For the grace of God has appeared, bringing salvation for all people, training us to renounce ungodliness and worldly passions, and to live self-controlled, upright, and godly lives in the present age, waiting for our blessed hope, the appearing of the glory of our great God and Savior Jesus Christ. (Titus 2:11–13)
And now I commend you to God and to the word of his grace, which is able to build you up and to give you the inheritance among all those who are sanctified. (Acts 20:32)
Solo Christo (solus Christus): Christ alone
“Solus Christus expresses the biblical conviction that there is ‘one mediator between God and men, the man Christ Jesus’ (1 Tim 2:5), and that therefore ‘there is salvation in no one else, for there is no other name under heaven given among men by which we must be saved’ (Acts 4:12). Christ’s identity is absolutely exclusive and his work entirely sufficient. We have no need, then, for any other prophet to provide us with a new revelation, any other priest to mediate between us and God, or any other king to rule Christ’s Church. Christ alone stands at the center of God’s eternal purposes, Christ alone is the object of our saving faith, and therefore Christ alone must stand at the very center of our theology. Stephen Wellum is therefore perfectly right when he argues here that solus Christus is the linchpin of Reformation theology and the center of the other four principles or solas of the Reformation.” —Matthew Barrett, Christ Alone—The Uniqueness of Jesus as Savior
He saved us, not because of works done by us in righteousness, but according to his own mercy, by the washing of regeneration and renewal of the Holy Spirit. (Titus 3:5)
But now the righteousness of God has been manifested apart from the law, although the Law and the Prophets bear witness to it—the righteousness of God through faith in Jesus Christ for all who believe. (Romans 3:21–22)
And he is the head of the body, the church. He is the beginning, the firstborn from the dead, that in everything he might be preeminent. (Colossians 1:18)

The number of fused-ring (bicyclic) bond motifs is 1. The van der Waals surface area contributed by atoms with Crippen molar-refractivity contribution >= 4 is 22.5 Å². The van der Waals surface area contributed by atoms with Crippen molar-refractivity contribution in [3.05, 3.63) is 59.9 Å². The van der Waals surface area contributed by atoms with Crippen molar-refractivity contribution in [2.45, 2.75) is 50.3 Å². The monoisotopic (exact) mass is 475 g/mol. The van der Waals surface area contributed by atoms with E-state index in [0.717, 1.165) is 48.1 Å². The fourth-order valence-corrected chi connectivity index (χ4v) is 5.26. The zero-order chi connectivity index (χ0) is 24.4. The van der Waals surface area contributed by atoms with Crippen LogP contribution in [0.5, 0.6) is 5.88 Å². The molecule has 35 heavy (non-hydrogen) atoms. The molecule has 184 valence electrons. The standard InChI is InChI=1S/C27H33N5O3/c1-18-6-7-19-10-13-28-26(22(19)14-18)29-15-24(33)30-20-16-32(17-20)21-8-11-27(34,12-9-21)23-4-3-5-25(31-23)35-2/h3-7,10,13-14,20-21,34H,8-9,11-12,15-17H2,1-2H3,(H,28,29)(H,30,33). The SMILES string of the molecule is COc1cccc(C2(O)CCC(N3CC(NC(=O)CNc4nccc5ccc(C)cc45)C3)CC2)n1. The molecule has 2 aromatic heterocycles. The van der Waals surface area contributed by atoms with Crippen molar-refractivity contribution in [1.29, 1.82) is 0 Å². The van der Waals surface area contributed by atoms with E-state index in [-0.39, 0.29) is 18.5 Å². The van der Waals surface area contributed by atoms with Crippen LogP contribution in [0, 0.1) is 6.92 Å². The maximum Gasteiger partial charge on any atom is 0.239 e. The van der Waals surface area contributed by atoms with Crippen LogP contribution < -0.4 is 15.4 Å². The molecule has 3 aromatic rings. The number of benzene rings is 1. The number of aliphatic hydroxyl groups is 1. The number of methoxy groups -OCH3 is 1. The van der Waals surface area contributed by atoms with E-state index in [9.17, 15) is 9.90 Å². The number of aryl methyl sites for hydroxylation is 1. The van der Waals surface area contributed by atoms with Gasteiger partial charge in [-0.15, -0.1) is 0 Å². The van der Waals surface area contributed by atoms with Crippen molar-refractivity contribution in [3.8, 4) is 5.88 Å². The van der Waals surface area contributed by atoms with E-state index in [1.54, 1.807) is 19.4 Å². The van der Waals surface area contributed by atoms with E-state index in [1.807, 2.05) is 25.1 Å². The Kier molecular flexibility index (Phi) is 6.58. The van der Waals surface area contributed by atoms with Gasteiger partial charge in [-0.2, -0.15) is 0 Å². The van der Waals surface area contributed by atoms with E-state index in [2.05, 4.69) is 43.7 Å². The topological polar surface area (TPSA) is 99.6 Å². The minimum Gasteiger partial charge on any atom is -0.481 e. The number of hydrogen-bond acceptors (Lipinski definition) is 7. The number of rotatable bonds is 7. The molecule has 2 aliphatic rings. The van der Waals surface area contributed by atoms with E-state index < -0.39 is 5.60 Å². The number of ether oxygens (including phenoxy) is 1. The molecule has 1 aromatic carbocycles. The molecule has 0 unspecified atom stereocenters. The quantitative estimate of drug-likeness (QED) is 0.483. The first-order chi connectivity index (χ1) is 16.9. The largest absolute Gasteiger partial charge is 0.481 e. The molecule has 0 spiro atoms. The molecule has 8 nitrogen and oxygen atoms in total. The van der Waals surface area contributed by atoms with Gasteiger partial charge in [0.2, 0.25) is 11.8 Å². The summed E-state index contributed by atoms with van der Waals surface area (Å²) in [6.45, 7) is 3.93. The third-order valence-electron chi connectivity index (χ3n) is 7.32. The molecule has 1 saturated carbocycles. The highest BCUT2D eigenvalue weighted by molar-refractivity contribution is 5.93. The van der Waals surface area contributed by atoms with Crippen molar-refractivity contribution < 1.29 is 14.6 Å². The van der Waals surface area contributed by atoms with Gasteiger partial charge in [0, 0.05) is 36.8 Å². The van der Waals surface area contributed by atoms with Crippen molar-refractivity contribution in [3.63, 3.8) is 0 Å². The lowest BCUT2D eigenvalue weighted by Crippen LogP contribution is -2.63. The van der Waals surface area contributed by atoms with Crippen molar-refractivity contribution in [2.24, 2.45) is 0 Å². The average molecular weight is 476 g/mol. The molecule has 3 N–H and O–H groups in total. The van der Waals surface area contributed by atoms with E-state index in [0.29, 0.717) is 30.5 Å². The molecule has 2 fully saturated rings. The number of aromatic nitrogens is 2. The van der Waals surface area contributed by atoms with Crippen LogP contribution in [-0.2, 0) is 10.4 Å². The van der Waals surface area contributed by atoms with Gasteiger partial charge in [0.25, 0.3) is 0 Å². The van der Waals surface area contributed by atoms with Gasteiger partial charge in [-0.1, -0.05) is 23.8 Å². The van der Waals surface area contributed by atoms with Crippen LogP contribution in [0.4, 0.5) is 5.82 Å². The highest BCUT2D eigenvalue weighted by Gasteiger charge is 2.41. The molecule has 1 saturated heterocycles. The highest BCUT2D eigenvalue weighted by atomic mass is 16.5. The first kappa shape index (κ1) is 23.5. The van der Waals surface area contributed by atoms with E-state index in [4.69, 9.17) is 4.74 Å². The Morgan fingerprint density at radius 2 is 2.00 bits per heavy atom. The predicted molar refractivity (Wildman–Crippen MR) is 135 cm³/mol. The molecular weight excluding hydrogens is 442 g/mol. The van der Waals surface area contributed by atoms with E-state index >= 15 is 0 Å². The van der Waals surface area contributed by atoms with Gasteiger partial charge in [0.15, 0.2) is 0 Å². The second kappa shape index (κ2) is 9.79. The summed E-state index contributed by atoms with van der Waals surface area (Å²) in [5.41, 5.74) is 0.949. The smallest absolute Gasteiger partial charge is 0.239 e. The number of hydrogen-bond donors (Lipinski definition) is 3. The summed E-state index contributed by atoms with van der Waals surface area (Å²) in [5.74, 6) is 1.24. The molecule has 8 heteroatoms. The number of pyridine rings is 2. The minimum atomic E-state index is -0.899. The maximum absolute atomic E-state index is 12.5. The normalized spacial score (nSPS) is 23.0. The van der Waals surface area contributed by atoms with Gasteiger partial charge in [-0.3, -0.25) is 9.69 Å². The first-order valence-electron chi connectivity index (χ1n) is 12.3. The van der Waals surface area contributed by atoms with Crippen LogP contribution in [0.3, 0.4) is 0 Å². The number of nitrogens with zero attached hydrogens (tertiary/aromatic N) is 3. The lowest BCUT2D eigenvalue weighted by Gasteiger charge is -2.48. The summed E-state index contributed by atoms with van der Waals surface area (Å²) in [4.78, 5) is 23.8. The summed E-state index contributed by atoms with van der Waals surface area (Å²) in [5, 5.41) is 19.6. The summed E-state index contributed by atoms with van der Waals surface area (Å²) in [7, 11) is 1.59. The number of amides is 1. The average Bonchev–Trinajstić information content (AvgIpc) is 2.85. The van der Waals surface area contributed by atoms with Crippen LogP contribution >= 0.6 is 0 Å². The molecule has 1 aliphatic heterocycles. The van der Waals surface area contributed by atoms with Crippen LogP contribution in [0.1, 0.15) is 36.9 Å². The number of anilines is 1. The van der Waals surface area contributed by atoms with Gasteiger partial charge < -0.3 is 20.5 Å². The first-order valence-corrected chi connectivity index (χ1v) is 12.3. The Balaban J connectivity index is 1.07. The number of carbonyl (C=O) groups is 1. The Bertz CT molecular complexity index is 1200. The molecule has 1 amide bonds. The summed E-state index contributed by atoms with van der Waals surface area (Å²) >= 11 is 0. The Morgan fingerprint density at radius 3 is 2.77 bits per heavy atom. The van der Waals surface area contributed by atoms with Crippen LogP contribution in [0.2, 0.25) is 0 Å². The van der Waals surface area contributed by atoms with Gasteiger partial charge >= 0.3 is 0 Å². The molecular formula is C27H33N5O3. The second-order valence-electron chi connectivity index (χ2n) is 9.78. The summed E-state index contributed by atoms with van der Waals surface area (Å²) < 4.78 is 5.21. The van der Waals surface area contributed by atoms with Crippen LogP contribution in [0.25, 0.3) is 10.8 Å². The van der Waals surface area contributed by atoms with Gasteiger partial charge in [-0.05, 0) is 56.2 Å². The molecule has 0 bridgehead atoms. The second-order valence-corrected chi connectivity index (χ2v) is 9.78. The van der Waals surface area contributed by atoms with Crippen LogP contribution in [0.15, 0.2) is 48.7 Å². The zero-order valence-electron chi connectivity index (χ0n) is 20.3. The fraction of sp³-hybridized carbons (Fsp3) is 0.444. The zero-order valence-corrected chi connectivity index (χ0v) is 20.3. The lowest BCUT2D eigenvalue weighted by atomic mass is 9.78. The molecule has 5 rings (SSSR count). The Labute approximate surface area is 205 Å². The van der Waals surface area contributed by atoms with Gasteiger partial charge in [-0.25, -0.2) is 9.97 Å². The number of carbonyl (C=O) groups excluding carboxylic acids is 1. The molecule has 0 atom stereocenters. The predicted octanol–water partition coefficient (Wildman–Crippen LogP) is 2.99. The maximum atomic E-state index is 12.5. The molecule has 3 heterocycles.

Soli Deo gloria: God’s glory alone
“Claims about Scripture alone, faith alone, grace alone, and Christ alone concerned the two chief points of debate between Rome and the Reformation: religious authority and the doctrine of salvation. Soli Deo gloria thus appears to be a bit of an outlier. When the Reformers proclaimed that glory belongs to God alone, did Roman Catholics really respond that glory in fact belongs equally to God and something or someone else? Does the principle of soli Deo gloria, magnificent as it is, really have much to do with the Reformation itself?
“Indeed it does, even if Rome never directly denounced the idea of glory to God alone as it denounced the ideas of Scripture alone and faith alone. Soli Deo gloria can be understood as the glue that holds the other solas in place, or the center that draws the other solas into a grand, unified whole. Recent writers suggest the same idea when they speak of soli Deo gloria as ‘the logical implication of the other four points’ or as the motto that ‘subsumes all the others.’” —David VanDrunen, God’s Glory Alone: The Majestic Heart of Christian Faith and Life
So, whether you eat or drink, or whatever you do, do all to the glory of God. (1 Corinthians 10:31)
We were buried therefore with him by baptism into death, in order that, just as Christ was raised from the dead by the glory of the Father, we too might walk in newness of life. (Romans 6:4)
Therefore God has highly exalted him and bestowed on him the name that is above every name, so that at the name of Jesus every knee should bow, in heaven and on earth and under the earth, and every tongue confess that Jesus Christ is Lord, to the glory of God the Father. (Philippians 2:9–11)
- Reformation Day: The Other Holiday on October 31
- Does the Protestant Reformation Still Matter? (Interview)
- How Luther Accidentally Sparked the Reformation
- Happy Reformation Day! [Quiz + Book Recommendations]
- N. J. Opperwall, The International Standard Bible Encyclopedia, Revised, “Reformation,” Geoffrey W. Bromiley, ed., (Eerdmans), 1979–1995.
- E. A. Livingstone, Oxford Dictionary of the Christian Church, “Martin Luther,” (Oxford University Press, 2005), 1015.
- Glen S. Sunshine, The Reformation for Armchair Theologians (Westminster John Knox, 2005), 34.
- Dr. J. V. Fesko, Tabletalk Magazine, “Sola Fide” (November, 2012) 18.